Baltimore readers know that the state of Maryland recognizes the use of marijuana for medical purposes, provided they go through the proper channels and meet state requirements for medical marijuana use. Still, those who use medical marijuana can be targeted for DUI for marijuana use.
Under Maryland law, a driver can be found guilty of DUI for marijuana use under a couple of circumstances: when a driver is not entitled to use the marijuana by virtue of participation in the state’s medical marijuana program; or when a driver operates a motor vehicle while under the influence of a drug to the extent that safe operation of the vehicle is impossible.
Those who are valid participants in the state’s medical marijuana program obviously have an affirmative defense to marijuana DUI charges based on lack of entitlement to use the drug. With respect to the other ground for marijuana DUI, it is important for defendants to build a strong defense challenging the evidence presented by prosecutors.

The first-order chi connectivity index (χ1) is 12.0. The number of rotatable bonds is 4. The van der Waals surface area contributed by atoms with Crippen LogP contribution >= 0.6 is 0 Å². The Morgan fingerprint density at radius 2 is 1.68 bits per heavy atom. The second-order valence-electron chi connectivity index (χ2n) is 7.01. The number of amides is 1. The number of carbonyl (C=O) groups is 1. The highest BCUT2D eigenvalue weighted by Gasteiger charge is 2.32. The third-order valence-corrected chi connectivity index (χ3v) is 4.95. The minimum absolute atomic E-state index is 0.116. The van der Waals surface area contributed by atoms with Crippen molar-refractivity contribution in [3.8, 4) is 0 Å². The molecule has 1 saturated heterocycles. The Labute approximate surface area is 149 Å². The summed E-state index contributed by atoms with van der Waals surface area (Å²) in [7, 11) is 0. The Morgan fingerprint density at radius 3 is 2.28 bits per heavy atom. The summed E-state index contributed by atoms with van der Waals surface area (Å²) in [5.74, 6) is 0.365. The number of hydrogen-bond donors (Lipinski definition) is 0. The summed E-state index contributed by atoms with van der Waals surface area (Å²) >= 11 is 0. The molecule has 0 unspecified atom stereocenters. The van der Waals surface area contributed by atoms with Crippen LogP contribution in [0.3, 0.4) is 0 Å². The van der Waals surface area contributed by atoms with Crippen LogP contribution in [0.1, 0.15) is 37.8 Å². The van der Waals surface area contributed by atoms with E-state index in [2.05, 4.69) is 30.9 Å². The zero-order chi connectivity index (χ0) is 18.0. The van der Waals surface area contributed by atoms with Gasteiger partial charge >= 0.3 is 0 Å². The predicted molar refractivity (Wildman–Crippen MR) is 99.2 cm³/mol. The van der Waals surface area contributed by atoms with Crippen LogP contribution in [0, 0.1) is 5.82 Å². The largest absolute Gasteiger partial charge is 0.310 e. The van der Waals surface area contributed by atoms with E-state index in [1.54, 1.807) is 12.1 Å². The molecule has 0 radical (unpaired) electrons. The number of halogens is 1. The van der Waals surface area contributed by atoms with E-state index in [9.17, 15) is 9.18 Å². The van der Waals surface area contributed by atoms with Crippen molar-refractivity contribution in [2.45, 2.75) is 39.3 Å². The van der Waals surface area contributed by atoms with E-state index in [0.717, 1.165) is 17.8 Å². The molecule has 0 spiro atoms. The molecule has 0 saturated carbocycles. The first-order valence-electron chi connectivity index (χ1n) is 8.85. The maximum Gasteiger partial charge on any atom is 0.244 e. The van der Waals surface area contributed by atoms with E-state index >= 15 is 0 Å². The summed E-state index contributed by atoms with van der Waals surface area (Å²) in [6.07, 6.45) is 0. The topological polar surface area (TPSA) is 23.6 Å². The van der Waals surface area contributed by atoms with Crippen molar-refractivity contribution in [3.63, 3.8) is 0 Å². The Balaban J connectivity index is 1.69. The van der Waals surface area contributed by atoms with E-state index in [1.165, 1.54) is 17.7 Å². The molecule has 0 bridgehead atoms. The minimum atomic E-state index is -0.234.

Prosecutors, relying on evidence gathered by police officers, have to be able to show beyond a reasonable doubt that a driver targeted for marijuana DUI was in fact under the influence of the drug and that this influence was substantial enough that he or she was unable to safely operate his or her vehicle.
Several types of evidence may be presented in order to make this case, including evidence of traffic violations demonstrating unsafe driving, failure of field sobriety tests, and blood testing. Maryland has not established a legal limit for THC levels as some other states have, so blood test results do not create presumptive evidence of substantial drug influence. Still, blood test results could be used to demonstrate drug influence, which would go to the overall case.
In our next post, we’ll continue discussing this topic, and a particular tool being developed which could potentially help medical marijuana users stay out of trouble.